We see Erek again, which is nice. There’s a lot of questioning what it means to be an android that’s barred from violence and the true limitations of that. It’s not the focus – the Chee are minor characters – but it is there. Foreshadowing for later? Probably not intentionally, but interesting all the same. The characters meet the Iskoort, two species – the Isk and the Yoort – in a symbiotic relationship where neither can exist without the other, showing what the Yeerks could be at some point. It never came up again, but still, cool.
It’s a good character piece. Plotwise, it’s not really relevant, seeing as it’s pretty much a one off that doesn’t get referenced at all later, but it’s excellently written, delves into the same kind of ethical dilemmas and such that Animorphs at its best always does, and has some great moments between the characters.
6. The Solution (22)
Also could be called: Nothing Brings A Team Together Like Plotting The Destruction Of The New Member.
The best written Rachel book, by far. Lots of heavy stuff, but they also ran into a drunk, pantsless G8 leader who I think saluted them while grinning wildly? (There was a recent debate on Tumblr over whether that was supposed to be Boris Yeltsin or Vladmir Putin. Help us out, KAA). Back on topic!
Animorphs is, for the most part, highly episodic. There’s an ongoing story, and everyone has a pretty consistent character arc throughout the series, but most of the books are written in a way that you could pick one up, starting in the middle of the series, and be pretty okay. Those loosely connected books are good. Some of them, put into context, though? Where specific plot points from one come up later, or the ones that carry out a tightly woven mini-arc, like the David Trilogy? Those are almost always great.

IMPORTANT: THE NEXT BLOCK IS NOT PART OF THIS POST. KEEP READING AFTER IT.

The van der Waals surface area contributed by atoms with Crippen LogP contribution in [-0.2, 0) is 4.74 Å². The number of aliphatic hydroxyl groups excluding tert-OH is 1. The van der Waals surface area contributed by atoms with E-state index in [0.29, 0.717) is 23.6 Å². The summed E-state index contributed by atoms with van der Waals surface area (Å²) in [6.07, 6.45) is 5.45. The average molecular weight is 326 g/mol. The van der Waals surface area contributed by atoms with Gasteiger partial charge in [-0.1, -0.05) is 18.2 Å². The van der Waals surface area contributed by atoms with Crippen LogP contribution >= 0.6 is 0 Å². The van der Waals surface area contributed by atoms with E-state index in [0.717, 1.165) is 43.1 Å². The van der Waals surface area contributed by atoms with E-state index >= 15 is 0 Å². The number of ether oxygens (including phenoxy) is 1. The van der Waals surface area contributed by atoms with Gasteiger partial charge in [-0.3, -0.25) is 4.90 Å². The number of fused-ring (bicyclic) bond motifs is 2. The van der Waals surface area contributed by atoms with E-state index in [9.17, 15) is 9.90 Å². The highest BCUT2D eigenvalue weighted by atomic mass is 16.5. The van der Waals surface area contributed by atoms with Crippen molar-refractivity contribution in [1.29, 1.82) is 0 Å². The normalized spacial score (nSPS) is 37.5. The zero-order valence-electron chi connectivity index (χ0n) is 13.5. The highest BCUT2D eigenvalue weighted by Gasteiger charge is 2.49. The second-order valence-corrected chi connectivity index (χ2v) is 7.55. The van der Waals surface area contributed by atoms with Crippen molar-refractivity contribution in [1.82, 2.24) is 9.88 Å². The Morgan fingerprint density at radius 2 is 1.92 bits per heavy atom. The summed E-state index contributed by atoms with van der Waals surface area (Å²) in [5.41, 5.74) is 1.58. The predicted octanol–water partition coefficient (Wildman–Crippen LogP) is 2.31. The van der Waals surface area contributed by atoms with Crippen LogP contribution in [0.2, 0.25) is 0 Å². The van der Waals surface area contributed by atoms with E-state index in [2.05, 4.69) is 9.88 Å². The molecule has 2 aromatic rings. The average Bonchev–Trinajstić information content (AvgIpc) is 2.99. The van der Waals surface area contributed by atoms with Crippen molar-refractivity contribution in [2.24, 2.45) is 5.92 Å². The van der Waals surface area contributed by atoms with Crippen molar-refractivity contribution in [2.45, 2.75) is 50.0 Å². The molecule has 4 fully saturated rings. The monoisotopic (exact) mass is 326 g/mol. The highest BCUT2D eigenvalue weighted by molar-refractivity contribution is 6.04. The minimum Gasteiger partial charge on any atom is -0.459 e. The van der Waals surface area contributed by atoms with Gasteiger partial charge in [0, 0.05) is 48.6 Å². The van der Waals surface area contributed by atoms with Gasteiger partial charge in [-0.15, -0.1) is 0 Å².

What’s interesting about this book is that it showed the team aspects of the Animorphs better than anything else. It’s not just Rachel getting a moment where she stands alone. I wouldn’t necessarily say this is the darkest book – how do you decide on that in a series that’s this dark overall? For heaven’s sake, the first one opened with an alien being eaten alive and a bunch of children crying as they listened to his screams – but I’d argue that it’s their darkest hour as a team, the first book where they’re really pushed to their limits together.
This book is messed up. If book 6 was the first time they’d ever come up with a plan, executed it, and wound up winning with no element of luck involved, just them and their skill, this is the dark side of that book. They come up with a plan. They execute it successfully. But it shows off the scary sides of all the Animorphs. Cassie’s sense of empathy and ability to manipulate people. Jake’s ability to make the hard choices. And above all, Rachel’s growing violence and ability to complete the plans others formulate.